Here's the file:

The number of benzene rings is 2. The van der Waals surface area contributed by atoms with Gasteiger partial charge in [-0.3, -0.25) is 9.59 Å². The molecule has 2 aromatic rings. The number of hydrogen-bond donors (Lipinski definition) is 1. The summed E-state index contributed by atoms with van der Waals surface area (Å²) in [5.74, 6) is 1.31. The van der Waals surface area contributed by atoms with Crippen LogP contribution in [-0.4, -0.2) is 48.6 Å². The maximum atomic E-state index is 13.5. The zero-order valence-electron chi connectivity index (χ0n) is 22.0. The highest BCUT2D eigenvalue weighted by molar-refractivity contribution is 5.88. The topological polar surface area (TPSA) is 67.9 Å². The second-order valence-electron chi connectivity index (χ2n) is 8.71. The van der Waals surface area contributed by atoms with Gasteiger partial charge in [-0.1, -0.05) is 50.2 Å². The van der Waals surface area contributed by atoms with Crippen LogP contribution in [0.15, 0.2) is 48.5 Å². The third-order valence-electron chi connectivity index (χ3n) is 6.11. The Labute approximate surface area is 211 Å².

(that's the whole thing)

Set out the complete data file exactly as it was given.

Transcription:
The number of benzene rings is 2. The van der Waals surface area contributed by atoms with Gasteiger partial charge in [-0.3, -0.25) is 9.59 Å². The molecule has 2 aromatic rings. The number of hydrogen-bond donors (Lipinski definition) is 1. The summed E-state index contributed by atoms with van der Waals surface area (Å²) in [5.74, 6) is 1.31. The van der Waals surface area contributed by atoms with Crippen LogP contribution in [-0.4, -0.2) is 48.6 Å². The maximum atomic E-state index is 13.5. The zero-order valence-electron chi connectivity index (χ0n) is 22.0. The highest BCUT2D eigenvalue weighted by molar-refractivity contribution is 5.88. The topological polar surface area (TPSA) is 67.9 Å². The second-order valence-electron chi connectivity index (χ2n) is 8.71. The van der Waals surface area contributed by atoms with Gasteiger partial charge in [-0.1, -0.05) is 50.2 Å². The van der Waals surface area contributed by atoms with Crippen LogP contribution in [0.15, 0.2) is 48.5 Å². The third-order valence-electron chi connectivity index (χ3n) is 6.11. The Labute approximate surface area is 211 Å².